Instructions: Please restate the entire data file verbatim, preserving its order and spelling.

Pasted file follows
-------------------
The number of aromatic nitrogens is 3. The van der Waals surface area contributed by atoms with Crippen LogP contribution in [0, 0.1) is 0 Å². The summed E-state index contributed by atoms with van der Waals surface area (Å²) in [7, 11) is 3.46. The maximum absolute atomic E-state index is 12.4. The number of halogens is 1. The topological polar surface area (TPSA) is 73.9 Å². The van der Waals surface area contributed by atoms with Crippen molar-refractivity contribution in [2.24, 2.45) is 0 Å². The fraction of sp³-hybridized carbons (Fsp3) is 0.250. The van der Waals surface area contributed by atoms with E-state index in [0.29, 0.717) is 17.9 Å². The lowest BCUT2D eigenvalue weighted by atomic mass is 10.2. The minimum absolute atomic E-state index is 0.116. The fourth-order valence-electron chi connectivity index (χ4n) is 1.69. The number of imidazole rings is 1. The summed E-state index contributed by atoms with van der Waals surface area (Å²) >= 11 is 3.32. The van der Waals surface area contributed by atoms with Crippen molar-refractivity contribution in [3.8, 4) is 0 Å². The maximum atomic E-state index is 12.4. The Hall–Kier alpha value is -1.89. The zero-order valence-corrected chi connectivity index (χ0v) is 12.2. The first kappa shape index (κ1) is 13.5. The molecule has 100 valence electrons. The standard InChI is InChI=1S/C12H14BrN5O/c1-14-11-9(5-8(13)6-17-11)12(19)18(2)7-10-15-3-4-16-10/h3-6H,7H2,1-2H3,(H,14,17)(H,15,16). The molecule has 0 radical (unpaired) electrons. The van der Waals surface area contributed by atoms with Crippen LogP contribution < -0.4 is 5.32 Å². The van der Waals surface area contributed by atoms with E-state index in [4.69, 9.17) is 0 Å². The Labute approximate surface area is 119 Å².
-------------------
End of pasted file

The number of aromatic nitrogens is 3. The van der Waals surface area contributed by atoms with Crippen LogP contribution in [0, 0.1) is 0 Å². The summed E-state index contributed by atoms with van der Waals surface area (Å²) in [7, 11) is 3.46. The maximum absolute atomic E-state index is 12.4. The number of halogens is 1. The topological polar surface area (TPSA) is 73.9 Å². The van der Waals surface area contributed by atoms with Crippen molar-refractivity contribution in [2.24, 2.45) is 0 Å². The fraction of sp³-hybridized carbons (Fsp3) is 0.250. The van der Waals surface area contributed by atoms with E-state index in [0.29, 0.717) is 17.9 Å². The lowest BCUT2D eigenvalue weighted by atomic mass is 10.2. The minimum absolute atomic E-state index is 0.116. The fourth-order valence-electron chi connectivity index (χ4n) is 1.69. The number of imidazole rings is 1. The summed E-state index contributed by atoms with van der Waals surface area (Å²) >= 11 is 3.32. The van der Waals surface area contributed by atoms with Crippen molar-refractivity contribution in [3.8, 4) is 0 Å². The maximum atomic E-state index is 12.4. The Hall–Kier alpha value is -1.89. The zero-order valence-corrected chi connectivity index (χ0v) is 12.2. The first kappa shape index (κ1) is 13.5. The molecule has 100 valence electrons. The standard InChI is InChI=1S/C12H14BrN5O/c1-14-11-9(5-8(13)6-17-11)12(19)18(2)7-10-15-3-4-16-10/h3-6H,7H2,1-2H3,(H,14,17)(H,15,16). The molecule has 0 radical (unpaired) electrons. The van der Waals surface area contributed by atoms with Crippen LogP contribution < -0.4 is 5.32 Å². The van der Waals surface area contributed by atoms with E-state index in [4.69, 9.17) is 0 Å². The Labute approximate surface area is 119 Å².